Living in a homeless or domestic violence shelter is not an easy experience for a child, or for anyone. Your life is thrown into disarray. Things you used to take for granted become unknowns. Since the recession began, our nation has seen an uptick in formerly middle-income familieswho have lost jobs and ended up in shelters. The shelters TRC works with are helping families get back on their feet.
TRC also works with families living in affordable housing apartment complexes. Affordable housing provides housing at a subsidized rate and accepts Housing Choice Vouchers so lower-income families can afford apartments for their families. Housing authorities must give 75 percent of all vouchers to families who earn no more than 30 percent of the area median income and the remainder to those who earn less than 50 percent of that figure. In Arlington County, as of 2012, 30 percent of the area median income for a family of four is $32,250.
Life is not easy for kids whose families are in these economic straits. There is sometimes not enough money to pay bills; having enough money to buy special things -- like books -- or have fun experiences can be a distant dream. In 2012, PBS Frontline profiled several impoverished children from different regions of the country and in situations ranging from rural to big city. The children featured in the video talk candidly about their experiences being hungry and their dread of moving back to a homeless shelter.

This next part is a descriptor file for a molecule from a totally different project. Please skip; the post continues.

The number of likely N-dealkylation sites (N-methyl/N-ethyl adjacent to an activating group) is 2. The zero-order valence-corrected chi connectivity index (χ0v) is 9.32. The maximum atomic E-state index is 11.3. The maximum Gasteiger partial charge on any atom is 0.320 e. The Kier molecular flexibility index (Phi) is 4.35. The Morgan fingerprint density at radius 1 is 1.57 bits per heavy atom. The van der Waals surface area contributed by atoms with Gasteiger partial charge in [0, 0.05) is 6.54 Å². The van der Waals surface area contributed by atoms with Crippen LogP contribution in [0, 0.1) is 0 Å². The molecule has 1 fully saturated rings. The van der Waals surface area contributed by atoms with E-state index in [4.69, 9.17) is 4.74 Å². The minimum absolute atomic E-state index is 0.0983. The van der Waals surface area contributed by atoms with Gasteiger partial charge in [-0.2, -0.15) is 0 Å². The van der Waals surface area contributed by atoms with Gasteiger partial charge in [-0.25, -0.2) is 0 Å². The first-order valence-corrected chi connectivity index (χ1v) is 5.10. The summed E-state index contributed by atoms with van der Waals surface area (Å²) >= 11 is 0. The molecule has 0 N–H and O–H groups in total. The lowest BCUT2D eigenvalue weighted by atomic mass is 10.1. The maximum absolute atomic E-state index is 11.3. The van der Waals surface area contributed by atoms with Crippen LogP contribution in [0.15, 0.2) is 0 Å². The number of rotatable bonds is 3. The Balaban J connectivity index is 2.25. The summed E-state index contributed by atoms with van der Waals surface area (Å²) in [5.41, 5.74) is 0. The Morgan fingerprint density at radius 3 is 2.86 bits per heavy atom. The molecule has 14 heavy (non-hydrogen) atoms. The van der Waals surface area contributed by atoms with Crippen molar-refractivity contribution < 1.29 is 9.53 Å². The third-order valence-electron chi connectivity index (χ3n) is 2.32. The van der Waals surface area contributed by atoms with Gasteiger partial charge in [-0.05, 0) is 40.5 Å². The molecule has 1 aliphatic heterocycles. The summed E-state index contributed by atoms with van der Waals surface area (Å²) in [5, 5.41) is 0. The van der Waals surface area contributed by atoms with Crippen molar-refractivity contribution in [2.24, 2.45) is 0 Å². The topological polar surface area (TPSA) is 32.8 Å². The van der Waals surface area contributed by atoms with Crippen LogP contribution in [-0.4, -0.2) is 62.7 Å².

Frontline's complete feature can be found here. To watch a shorter feature about Sera, an 11-year-old whose family loses its home, see below.
For more information about Housing Choice Vouchers visit the Housing and Urban Development Fact Sheet and the Arlington County website.
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